In recent years, many software testers have chosen to adopt a “Keyword Driven” approach to test automation (sometimes also called “action words”, “test frameworks”, or “third-generation test automation”). In this approach, test cases are not defined directly in scripts, but in a simplified table format. Typically, each row in the table contains a keyword and associated parameters. So a table might look something like this:
launch SuperApp verify SAMainScreen login joeuser secretPassword verify loginSucceeded logout
Here, the keywords are launch, verify, login, and logout, but they could be any actions relevant to your testing context. The parameters are specific to each keyword, but might be image names or text to be typed and so forth.
One of the main reasons for adopting this approach is that it provides a fairly high-level, abstract representation of the steps to be taken to validate some functionality, without specifying the low-level details of how to carry out each of those actions. This makes it possible to specify a test before an application is fully functional and ready to be tested. The actual implementation of the scripts to carry out each keyword action can be developed later and can be changed over time to match changes in the application without having to change the test description in the table.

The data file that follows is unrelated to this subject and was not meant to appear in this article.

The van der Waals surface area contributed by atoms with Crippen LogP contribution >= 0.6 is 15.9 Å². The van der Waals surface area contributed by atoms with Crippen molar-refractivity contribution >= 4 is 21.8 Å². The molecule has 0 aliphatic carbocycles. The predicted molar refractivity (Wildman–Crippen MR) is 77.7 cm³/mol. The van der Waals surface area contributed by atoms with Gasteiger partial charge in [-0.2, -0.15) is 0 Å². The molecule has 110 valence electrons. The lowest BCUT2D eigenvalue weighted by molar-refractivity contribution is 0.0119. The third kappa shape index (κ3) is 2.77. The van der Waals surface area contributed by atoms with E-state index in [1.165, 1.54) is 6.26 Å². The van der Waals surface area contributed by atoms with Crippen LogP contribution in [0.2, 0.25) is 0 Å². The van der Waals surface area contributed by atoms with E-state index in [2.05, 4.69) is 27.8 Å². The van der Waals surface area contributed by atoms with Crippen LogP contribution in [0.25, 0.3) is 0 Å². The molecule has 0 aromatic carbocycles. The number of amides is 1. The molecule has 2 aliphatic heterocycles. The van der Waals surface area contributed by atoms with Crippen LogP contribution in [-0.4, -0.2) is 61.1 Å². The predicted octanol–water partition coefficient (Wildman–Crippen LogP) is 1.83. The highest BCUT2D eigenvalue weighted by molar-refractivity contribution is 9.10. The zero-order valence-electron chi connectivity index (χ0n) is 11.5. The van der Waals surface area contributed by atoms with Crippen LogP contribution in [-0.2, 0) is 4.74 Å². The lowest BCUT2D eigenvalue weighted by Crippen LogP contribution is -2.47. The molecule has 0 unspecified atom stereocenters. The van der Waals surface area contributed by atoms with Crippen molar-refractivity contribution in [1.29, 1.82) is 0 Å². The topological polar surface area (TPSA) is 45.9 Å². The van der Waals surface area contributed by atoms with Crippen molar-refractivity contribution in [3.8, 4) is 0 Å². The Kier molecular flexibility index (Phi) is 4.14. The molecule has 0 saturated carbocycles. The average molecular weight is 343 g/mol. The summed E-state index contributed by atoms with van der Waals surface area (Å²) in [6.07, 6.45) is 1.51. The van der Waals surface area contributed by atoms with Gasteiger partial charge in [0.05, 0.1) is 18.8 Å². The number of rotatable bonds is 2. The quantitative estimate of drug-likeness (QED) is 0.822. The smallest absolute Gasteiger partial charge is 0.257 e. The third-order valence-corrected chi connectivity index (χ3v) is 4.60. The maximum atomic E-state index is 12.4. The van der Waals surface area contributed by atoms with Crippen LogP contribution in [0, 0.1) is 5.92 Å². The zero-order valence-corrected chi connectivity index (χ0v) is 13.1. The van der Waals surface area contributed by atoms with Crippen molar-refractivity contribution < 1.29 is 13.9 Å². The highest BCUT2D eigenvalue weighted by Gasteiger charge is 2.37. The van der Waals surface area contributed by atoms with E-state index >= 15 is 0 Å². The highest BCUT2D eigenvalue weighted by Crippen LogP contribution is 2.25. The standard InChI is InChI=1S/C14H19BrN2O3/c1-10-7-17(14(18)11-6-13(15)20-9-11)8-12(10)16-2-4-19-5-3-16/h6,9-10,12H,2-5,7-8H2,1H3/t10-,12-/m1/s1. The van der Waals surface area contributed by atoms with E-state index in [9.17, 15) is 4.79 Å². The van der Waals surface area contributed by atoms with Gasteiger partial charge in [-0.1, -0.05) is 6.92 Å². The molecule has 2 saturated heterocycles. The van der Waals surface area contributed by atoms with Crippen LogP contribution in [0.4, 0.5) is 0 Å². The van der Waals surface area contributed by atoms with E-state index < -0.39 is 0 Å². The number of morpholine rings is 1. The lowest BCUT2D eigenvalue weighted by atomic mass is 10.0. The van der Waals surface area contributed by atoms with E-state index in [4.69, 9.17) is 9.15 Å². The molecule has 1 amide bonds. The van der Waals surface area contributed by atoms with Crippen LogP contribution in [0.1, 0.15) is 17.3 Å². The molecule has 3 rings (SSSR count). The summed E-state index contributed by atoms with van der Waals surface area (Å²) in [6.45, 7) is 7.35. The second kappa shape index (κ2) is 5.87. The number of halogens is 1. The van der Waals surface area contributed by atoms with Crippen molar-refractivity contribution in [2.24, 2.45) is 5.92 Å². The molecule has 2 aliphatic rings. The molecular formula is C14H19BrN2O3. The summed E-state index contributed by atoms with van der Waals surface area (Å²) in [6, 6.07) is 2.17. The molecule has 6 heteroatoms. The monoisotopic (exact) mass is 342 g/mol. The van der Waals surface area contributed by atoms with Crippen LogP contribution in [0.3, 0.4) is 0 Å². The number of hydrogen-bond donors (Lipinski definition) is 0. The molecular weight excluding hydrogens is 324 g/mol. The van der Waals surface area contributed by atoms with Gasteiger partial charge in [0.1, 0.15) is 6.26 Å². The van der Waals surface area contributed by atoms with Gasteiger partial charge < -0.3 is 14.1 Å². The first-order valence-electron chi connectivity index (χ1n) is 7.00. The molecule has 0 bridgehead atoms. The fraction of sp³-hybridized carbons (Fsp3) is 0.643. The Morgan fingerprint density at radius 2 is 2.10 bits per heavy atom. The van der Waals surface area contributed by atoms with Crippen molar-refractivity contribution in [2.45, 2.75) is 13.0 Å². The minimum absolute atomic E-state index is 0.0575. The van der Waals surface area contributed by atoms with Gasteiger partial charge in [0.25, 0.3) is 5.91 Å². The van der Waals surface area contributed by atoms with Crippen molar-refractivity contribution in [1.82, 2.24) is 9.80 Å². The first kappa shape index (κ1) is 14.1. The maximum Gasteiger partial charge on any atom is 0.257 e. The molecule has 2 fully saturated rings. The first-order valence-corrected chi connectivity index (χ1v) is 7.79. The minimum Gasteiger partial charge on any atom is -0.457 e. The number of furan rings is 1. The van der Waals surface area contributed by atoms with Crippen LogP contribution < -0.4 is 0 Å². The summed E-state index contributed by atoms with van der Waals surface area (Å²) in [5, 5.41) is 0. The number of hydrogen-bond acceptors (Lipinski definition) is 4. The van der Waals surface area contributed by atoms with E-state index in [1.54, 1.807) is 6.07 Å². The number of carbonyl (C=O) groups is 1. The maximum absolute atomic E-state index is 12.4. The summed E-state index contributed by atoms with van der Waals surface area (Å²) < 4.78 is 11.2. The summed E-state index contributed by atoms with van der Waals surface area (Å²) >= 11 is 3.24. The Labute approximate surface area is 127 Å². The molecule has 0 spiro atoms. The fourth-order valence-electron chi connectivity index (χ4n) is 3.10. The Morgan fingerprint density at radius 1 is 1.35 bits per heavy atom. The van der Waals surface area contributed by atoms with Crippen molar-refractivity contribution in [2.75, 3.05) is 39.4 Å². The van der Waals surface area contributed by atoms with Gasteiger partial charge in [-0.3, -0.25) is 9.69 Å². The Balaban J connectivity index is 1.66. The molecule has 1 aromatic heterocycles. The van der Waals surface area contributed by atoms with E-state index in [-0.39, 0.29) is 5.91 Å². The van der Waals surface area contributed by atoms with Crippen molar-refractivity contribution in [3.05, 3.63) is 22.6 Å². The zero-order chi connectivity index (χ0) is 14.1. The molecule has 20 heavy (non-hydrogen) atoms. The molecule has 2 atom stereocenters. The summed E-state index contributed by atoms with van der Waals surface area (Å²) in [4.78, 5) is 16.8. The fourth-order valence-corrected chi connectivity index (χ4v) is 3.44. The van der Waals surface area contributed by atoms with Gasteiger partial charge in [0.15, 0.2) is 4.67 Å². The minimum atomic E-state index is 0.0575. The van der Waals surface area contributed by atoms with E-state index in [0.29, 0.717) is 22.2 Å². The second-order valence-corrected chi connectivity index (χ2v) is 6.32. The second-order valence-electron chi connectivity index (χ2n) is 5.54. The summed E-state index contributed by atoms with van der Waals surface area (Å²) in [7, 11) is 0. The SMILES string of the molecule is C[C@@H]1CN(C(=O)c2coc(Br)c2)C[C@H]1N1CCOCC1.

Some organizations also like this approach because it allows tests to be created by non-programmers, using a familiar tool such as a spreadsheet to create the table.
The suite presented here provides a foundation that shows one possible way to implement keyword driven testing in Eggplant. There is actually very little code involved. The KeywordDriver script provides the keywords and parameters, and calls the executeKeywords handler, which contains all of the interesting code.
The other scripts in the suite (launch.script, login.script, logout.script, and verify.script) are merely placeholders in this example that define the implementation of the keywords. To create your own keyword driven framework you would simply provide your own scripts to handle these or other keywords that are relevant in your test environment.
For those who like to look before they try, here is the complete executeKeywords handler:
to executeKeywords sourceText -- get the list of valid keywords and display it set validCommands to the short name of \ each item of the files of my folder \ where each ends with ".script" and each is not my name put validCommands, "- - -" -- process all of the source keywords and parameters repeat with each line sourceLine of sourceText put sourceLine split by comma into (command, paramList...) if command is not in validCommands then logError "Invalid Keyword: " & command else try -- run the command; pass paramList as individual params run command paramList as parameters catch logError "Error running " & command && paramList \ & ": " & the exception end try end if end repeat end executeKeywords